In Chocoladefabriken Lindt & Sprüngli AG v Office for Harmonisation in the Internal Market (OHIM) (Case C-98/11 P, May 24 2012), the Court of Justice of the European Union (ECJ) has put an end to Lindt’s hopes of securing a Community trademark (CTM) for its gold foilwrapped chocolate rabbit with a red ribbon and small bell.
In Formula One Licensing BV v OHIM (Case C-196/11 P, May 24 2012), the ECJ set aside a decision of the General Court, holding that the latter did not have jurisdiction to question the validity of a national trademark used to oppose the registration of a CTM.
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A recent decision of the US International Trade Commission highlights its potential role in brand owner enforcement strategies
Frank Ferrante and James Mercurio
The ruling by Kenya's High Court that the country’s Anti-counterfeiting Act is unconstitutional because it threatens
access to generic drugs could have major implications for pharmaceutical brand owners
Peter J Hime
While it has seemingly gone unnoticed, and only practice will prove how effective the changes will be, Greece’s new trademark legislation represents a notable step forward
Co-published editorialCountry Correspondents
Design and trade dress
Obtaining the most comprehensive protection for designs and trade dress in Canada often requires a coordinated strategy that relies on trademark, copyright and design protection
Current legislation in China is generally sufficient to protect trade dress, but improvements are needed to clarify the scope of protection afforded to shapes and appearance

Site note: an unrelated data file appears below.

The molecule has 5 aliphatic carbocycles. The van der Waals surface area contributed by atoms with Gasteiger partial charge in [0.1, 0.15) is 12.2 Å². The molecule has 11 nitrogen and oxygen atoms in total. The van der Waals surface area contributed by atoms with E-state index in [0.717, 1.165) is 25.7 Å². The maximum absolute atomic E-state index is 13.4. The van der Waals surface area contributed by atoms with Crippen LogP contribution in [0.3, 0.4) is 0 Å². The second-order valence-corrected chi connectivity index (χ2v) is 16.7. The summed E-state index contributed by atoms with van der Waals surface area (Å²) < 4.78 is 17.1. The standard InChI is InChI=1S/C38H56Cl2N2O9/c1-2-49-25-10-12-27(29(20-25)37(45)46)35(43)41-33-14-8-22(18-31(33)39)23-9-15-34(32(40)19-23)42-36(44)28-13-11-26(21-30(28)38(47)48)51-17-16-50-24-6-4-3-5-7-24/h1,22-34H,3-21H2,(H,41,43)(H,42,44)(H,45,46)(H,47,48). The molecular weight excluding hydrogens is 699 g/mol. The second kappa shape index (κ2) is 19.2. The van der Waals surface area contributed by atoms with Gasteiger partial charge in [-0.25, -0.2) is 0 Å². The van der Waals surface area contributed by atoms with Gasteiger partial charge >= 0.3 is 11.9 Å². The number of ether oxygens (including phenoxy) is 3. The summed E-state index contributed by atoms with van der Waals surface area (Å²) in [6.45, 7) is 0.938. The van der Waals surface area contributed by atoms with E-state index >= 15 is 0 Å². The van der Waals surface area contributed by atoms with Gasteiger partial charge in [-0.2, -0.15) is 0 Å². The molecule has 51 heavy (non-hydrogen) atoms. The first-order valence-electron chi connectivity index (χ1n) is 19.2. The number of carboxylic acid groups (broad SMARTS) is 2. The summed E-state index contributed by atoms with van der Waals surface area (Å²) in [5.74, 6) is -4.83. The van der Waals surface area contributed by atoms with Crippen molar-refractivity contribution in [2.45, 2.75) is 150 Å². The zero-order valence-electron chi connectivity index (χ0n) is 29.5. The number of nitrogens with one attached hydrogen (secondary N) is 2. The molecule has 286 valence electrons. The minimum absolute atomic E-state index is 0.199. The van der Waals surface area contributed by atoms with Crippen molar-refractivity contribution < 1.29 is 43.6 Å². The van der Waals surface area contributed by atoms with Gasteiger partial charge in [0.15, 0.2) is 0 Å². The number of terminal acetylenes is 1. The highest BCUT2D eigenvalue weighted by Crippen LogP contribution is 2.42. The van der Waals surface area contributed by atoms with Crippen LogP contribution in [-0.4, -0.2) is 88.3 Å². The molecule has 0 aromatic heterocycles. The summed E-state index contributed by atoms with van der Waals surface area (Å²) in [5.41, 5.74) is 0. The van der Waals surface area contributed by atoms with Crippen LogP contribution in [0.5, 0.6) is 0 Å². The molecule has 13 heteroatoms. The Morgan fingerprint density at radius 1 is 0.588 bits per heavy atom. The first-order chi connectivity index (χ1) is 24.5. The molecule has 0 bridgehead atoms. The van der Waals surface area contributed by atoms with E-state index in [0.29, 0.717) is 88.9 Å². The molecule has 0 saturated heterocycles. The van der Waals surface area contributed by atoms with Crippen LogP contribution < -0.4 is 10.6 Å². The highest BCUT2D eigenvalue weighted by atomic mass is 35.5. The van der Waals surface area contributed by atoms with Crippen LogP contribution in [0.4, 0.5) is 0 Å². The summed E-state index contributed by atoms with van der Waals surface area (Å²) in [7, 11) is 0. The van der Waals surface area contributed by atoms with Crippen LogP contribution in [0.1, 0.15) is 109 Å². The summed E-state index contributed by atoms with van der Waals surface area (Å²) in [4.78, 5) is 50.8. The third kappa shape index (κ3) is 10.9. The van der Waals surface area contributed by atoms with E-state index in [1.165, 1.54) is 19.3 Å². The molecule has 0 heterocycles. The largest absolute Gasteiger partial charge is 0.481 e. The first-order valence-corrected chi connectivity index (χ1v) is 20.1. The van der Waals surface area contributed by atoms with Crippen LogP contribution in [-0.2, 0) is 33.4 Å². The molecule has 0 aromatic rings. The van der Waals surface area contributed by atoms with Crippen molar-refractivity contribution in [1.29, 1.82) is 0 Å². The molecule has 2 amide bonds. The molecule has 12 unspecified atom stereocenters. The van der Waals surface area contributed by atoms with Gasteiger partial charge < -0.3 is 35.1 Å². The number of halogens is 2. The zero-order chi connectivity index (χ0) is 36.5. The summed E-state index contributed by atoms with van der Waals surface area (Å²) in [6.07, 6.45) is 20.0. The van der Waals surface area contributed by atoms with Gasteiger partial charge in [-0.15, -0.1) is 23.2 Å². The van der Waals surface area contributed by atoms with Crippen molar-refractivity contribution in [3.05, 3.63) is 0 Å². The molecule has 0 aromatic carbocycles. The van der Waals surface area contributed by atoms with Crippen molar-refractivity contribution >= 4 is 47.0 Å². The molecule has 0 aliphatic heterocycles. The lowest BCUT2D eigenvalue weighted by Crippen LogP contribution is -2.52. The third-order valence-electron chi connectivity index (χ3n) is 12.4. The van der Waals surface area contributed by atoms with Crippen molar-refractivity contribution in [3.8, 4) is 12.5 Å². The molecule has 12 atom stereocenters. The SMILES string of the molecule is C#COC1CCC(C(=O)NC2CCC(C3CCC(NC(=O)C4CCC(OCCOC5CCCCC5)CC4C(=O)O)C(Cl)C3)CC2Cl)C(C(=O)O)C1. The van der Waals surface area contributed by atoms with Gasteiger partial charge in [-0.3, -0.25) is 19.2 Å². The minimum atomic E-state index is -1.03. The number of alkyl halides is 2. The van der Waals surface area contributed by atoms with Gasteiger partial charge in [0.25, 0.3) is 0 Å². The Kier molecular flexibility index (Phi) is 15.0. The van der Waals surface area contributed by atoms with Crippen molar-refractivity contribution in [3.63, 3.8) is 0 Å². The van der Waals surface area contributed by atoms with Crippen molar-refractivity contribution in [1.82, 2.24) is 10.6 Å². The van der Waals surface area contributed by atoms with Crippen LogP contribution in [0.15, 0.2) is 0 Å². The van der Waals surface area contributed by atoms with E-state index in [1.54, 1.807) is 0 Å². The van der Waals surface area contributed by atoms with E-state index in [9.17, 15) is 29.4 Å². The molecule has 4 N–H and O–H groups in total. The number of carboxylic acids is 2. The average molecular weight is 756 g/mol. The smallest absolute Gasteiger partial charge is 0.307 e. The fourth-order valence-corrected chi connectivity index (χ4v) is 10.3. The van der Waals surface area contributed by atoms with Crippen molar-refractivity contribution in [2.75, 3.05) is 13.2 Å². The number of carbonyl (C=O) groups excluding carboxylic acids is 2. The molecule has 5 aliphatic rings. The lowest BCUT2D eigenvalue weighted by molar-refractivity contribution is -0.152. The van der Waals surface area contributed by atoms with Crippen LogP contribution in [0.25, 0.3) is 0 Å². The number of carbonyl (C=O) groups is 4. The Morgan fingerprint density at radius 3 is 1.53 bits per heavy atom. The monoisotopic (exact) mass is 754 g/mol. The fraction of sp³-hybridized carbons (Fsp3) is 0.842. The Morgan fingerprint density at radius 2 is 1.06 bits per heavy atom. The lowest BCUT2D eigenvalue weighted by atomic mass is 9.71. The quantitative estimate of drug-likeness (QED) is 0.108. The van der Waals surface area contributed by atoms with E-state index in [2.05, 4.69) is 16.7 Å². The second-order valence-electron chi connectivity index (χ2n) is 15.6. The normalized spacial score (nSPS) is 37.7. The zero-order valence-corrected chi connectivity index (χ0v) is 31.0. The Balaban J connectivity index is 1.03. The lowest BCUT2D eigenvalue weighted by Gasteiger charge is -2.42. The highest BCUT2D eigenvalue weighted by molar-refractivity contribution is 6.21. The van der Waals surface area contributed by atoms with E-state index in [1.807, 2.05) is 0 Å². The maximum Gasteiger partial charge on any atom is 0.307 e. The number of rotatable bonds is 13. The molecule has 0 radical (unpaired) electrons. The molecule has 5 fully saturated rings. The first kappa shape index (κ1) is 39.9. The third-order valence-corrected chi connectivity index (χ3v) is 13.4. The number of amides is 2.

The importance of trade dress has been reinforced by judicial precedents which have made clear that products are purchased not just by reference to brand names, but also to their overall presentation
Not all Italian courts take the same approach towards the lookalike phenomenon or trade dress in general
Mexican legislation does not prohibit the accumulation of rights; thus, a rights holder should seek to protect all elements contained in its trade dress in order to cover as much as possible
While there is currently no statute on trade dress in Poland, there are legal tools available to brand owners to protect their intellectual property
Although registrations alone cannot guarantee 100% protection against parasitic copying, combining registration with the Unfair Competition Law and the Copyright Law could safeguard a brand owner’s rights
In the absence of specific trade dress legislation, a number of protections are available to protect a product’s visual appearance
Businesses should consider all relevant protection available in the United Kingdom. Although unregistered rights are immediately available and incur no upfront cost, registered rights are more straightforward to establish and enforce
Design patents, trade dress and copyrights each have different requirements, resulting in the need for a multi-faceted approach